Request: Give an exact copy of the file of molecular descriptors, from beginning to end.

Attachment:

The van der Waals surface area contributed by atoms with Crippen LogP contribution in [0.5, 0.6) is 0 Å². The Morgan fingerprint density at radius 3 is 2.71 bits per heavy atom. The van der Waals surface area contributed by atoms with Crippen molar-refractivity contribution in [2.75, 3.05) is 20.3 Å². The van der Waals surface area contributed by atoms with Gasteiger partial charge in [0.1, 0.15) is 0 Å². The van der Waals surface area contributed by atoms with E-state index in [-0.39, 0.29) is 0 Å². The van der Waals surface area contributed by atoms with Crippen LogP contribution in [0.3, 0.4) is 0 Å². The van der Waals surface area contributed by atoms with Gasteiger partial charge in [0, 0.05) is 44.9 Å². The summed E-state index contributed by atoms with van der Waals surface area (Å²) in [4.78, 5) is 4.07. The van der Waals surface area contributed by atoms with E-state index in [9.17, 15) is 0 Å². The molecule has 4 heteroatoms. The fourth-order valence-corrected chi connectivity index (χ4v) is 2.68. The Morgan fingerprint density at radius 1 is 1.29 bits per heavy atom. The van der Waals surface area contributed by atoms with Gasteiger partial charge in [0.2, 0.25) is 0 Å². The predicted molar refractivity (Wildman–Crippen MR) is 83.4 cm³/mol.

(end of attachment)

The van der Waals surface area contributed by atoms with Crippen LogP contribution in [0.5, 0.6) is 0 Å². The Morgan fingerprint density at radius 3 is 2.71 bits per heavy atom. The van der Waals surface area contributed by atoms with Crippen molar-refractivity contribution in [2.75, 3.05) is 20.3 Å². The van der Waals surface area contributed by atoms with Gasteiger partial charge in [0.1, 0.15) is 0 Å². The van der Waals surface area contributed by atoms with E-state index in [-0.39, 0.29) is 0 Å². The van der Waals surface area contributed by atoms with Crippen LogP contribution in [0.3, 0.4) is 0 Å². The van der Waals surface area contributed by atoms with Gasteiger partial charge in [0, 0.05) is 44.9 Å². The summed E-state index contributed by atoms with van der Waals surface area (Å²) in [4.78, 5) is 4.07. The van der Waals surface area contributed by atoms with E-state index in [9.17, 15) is 0 Å². The molecule has 4 heteroatoms. The fourth-order valence-corrected chi connectivity index (χ4v) is 2.68. The Morgan fingerprint density at radius 1 is 1.29 bits per heavy atom. The van der Waals surface area contributed by atoms with Gasteiger partial charge in [0.2, 0.25) is 0 Å². The predicted molar refractivity (Wildman–Crippen MR) is 83.4 cm³/mol.